From: Watson 'Atto Parsec' Name
Subject: Re: Limiting total wattage for a constant-current dummy load?
X-Newsreader: MicroPlanet Gravity v2.60
Date: Mon, 11 Nov 2002 18:44:23 -0800
NNTP-Posting-Date: Mon, 11 Nov 2002 19:43:13 PST
Organization: InReach Internet
In article <email@example.com>,
jmuchow@SPAMMENOTcamlight.com talked about...
> I've got a 1.2-50V (approx.), 0 -10A constant current dummy load
> circuit (MAX480 op-amp, ICL8069 reference, and IRF540 for the load)
> working beautifully, but I have a problem I can't seem to find a
> solution for.
> I'm limited to about 50 watts for the load right now with the single
> MOSFET device and heat sink I'm using now. But, I can use the load
> with a current "setting" and load voltage that can significantly
> exceed the 50 watt limit if I'm not careful to figure out the wattage
> in advance.
> How can I allow both extremes of current/voltage (10A at up to 5V, or
> 1A(at up to 50V) to flow in this circuit but still limit the overall
> wattage dissipated? I can easily control the current to limit it to
> 10A through the IRF540, but I'm stumped as to how to use the voltage
> to determine the wattage the load would have to dissipate *before* I
> start the darn thing up.
> I'd love have an LED come on that told me "power is too high" if I
> selected a current level that would exceed 50 watts (or any arbitrary
> value) with the voltage present at the MOSFET load.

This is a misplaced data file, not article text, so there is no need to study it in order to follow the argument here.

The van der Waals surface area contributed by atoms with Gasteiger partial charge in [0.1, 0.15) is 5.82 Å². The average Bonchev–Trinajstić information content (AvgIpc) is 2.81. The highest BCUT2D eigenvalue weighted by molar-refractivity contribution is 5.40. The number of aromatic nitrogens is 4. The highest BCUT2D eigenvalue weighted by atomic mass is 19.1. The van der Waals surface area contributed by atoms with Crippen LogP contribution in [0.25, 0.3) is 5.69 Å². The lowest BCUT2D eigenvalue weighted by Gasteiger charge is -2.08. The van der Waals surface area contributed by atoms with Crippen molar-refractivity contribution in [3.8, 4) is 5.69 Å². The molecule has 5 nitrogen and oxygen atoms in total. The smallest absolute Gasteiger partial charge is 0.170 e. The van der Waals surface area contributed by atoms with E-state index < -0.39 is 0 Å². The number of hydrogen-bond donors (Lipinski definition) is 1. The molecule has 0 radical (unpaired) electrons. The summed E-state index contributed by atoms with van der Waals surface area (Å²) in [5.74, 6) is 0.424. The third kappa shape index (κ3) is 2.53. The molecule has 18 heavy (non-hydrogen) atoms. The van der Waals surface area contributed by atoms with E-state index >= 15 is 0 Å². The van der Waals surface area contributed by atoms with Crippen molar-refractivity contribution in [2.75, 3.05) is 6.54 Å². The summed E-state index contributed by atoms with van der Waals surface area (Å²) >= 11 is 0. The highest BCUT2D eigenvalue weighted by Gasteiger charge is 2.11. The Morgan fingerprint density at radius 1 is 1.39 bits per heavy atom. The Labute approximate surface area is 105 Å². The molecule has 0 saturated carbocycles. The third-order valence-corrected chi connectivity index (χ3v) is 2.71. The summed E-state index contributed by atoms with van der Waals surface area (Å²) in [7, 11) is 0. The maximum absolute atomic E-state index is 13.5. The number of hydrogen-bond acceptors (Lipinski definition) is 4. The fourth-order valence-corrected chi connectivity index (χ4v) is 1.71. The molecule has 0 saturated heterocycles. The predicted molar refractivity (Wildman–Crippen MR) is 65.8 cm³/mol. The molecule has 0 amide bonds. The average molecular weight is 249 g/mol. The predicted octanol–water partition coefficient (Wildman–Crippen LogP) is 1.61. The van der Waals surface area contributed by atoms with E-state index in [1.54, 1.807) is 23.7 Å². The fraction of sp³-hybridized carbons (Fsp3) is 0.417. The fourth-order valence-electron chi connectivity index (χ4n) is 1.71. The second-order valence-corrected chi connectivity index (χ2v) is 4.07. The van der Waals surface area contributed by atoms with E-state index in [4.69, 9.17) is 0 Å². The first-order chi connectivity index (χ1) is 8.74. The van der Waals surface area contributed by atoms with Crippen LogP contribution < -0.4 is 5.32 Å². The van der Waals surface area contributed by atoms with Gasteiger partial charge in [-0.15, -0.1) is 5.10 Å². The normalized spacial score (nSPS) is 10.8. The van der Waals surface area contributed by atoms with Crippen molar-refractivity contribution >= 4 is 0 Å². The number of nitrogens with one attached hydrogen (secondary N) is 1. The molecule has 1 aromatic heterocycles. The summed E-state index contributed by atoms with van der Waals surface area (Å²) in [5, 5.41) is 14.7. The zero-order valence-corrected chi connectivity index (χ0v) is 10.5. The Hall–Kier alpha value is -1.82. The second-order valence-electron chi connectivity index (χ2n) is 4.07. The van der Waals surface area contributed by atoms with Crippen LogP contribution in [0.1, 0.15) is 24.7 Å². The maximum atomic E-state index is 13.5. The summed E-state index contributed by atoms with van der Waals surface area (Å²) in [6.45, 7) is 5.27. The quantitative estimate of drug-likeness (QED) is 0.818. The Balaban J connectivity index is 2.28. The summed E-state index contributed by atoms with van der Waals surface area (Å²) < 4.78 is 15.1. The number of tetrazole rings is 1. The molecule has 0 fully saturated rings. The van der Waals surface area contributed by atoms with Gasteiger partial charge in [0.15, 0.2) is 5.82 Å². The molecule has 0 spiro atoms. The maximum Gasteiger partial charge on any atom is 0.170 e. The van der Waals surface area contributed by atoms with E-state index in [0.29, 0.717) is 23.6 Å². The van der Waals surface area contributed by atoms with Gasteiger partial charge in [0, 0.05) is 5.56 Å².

> Can anyone point me in the right direction? I couldn't find any info
> on the IR, National, Zetex, TI, Fairchild, or Linear Tech. web sites.
Have you ever thought about using several light blubs in series/ parallel
to give you a dummy load? If you burn one up, it doesn't cost you an arm
and a leg.
I just made a dummy load out of a 2SC2625 on a heatsink from a defunct PC
SMPS. I put a 2k 2W pot and 56 ohm 1W resistor in series between the base
and collector, and connected the emitter and collector across the power
supply. I can suck 10 or 15 watts before the heatsink gets noticeably warm
in a few minutes. Works pretty good. If I need more load power I have a
couple big old resistors, like 5 or 10 ohms, 50W or so, about 5 or 6 inches
long. And I have a pair of 25 ohm 50W Ohmite rheostats that I can adjust
to in-between resistance values.
But light bulbs are a cheap and effective way to get a dummy load that's
easy to tell when it's loading a power source. If you really need to load
it down, use an auto headlight.
My email address is whitelisted. *All* email sent to it
goes directly to the trash unless you put NOSPAM in the
Subject: line. alondra101 hotmail.com
Don't be ripped off by the big book dealers. Go to the URL
that will give you a choice and save you money(up to half).
http://www.everybookstore.com You'll be glad you did!
Just when you thought you had all this figured out, the gov't
changed it: http://physics.nist.gov/cuu/Units/binary.html